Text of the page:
COVID-19 Strike Wave
By Rob Chlala, Program Manager of Funders for a Just Economy
The last few weeks have seen an unprecedented wave of labor organizing, coast to coast. Payday Report has offered a map of these strikes; Labor Notes is offering both updates and guides for workers; and the American Prospect has nearly daily news via its new “Unsanitized” column. Across these, strike demands include personal protective equipment (PPE), hazard pay, closure with pay of work sites where COVID-19 presents a high risk, as well as demands for broader policy and corporate responses to protect communities – such as GE workers call to shift to ventilator production. Black, undocumented, women and other highly vulnerable workers are risking job loss in one of the most uncertain economic times in a century — and making gains for their fellow workers and neighbors.
Sectors where corporations have fought hard to quell unionization are seeing significant actions. Workers in Amazon warehouses in New York have captured headlines through their walk out and the attempted smearing of a strike leader by Jeff Bezos’s leadership cadre, with Chicago Amazon workers ramping up their own efforts. “Gig” Instacart workers have led their own strikes over two weeks, alongside delivery workers at Target, Barnes & Nobles, and other large retailer and warehouse facilities. Trader Joe’s has also become a live site of strikes and public protest, bringing new worker power energy to a large multinational corporation that has historically fought hard against labor.
Unions are also using strikes to move employers. A union-led bus driver’s strike in Detroit led to significant new protections — a move from management that was sadly too late for one driver who lost his life due to COVID-19 complications. A mix of union authorized, wildcat and new strikes — many led by Latinas — are popping up at food processing plants from Georgia to Colorado, which are also high-risk, high-contact zones. Union-led campaigns are also challenging the lack of response of fast-food chains with strikes starting this week across a large number of chains, including McDonalds, Taco Bell, El Pollo Loco and more (mainly in California).
Where unions are not able to move fast or are facing recalcitrance, workers like those in Detroit’s auto industry have fought to close plants with pay in “wildcat” strikes - actions not officially sanctioned by their union. Many such strikes, like the successful fight to close a Kroger warehouse in Memphis, or for protections for sanitation workers in Pittsburgh, are being led by Black workers. Even historically-less vocal trade unions, like carpenters in Boston, are launching wildcat efforts to get the state and employers to halt operations with pay.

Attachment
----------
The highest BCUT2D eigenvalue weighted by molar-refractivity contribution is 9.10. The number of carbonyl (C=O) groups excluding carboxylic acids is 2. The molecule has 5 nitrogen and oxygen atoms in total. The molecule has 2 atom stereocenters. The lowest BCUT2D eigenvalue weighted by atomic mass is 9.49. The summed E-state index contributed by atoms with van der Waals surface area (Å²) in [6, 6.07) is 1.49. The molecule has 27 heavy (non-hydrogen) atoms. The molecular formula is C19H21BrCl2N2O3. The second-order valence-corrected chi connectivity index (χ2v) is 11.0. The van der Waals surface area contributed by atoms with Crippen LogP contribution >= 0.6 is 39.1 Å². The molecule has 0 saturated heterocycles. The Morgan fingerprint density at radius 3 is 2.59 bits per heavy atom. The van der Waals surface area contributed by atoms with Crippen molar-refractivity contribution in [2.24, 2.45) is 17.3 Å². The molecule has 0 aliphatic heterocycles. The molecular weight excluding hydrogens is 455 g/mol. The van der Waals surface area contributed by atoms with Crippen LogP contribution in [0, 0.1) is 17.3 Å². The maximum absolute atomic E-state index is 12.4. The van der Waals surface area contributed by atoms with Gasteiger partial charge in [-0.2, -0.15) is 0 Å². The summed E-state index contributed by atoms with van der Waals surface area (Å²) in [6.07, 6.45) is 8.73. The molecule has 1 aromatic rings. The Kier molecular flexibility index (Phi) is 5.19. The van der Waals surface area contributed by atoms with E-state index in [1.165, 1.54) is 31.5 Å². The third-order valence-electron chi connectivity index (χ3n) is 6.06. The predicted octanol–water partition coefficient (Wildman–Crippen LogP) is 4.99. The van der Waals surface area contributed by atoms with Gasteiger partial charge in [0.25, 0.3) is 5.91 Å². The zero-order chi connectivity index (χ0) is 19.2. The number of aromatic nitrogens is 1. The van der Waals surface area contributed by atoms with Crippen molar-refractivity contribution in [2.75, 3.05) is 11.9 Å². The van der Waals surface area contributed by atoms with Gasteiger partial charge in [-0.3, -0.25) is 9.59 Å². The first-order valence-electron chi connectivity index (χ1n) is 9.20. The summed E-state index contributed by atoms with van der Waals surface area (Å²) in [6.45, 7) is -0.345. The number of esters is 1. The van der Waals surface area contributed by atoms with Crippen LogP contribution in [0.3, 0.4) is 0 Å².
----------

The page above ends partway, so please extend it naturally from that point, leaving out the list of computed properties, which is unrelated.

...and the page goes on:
COVID-19 strikes to close operations have been occurring globally. In Europe, this includes car factories in Italy and Amazon, DHL and ASOS distribution sites in Britain. In the United States, talk of a general strike is more active than ever, even among celebrities — a conversation that was already being sparked by youth outlets like Teen Vogue in the wake of last year’s massive strike wave.
Beyond using strikes, there are also numerous other labor organizing efforts already having a powerful effect — from grassroots Starbucks organizing to close with pay as operations reshuffled, to union-led grocery efforts to fundamentally shift daily procedures, provide PPE and include hazard pay. And of course, there are also rent strikes, ICE and other prisoner hunger strikes and student strikes that could lead to significant new solidarities.
This is just a small round up of ongoing efforts and news sources, with an understanding that there are many more dimensions to the labor situation — and many more efforts not covered. NFG's Funders for a Just Economy program will be providing more resources to you about how philanthropy can support such efforts in the weeks to come, including voices from the strike frontlines. If you have ideas about what you’d like to see or strike stories you would like us to highlight, please reach out to me: email@example.com. And of course, the best way to support a strike is not to cross the picket line, virtually or otherwise.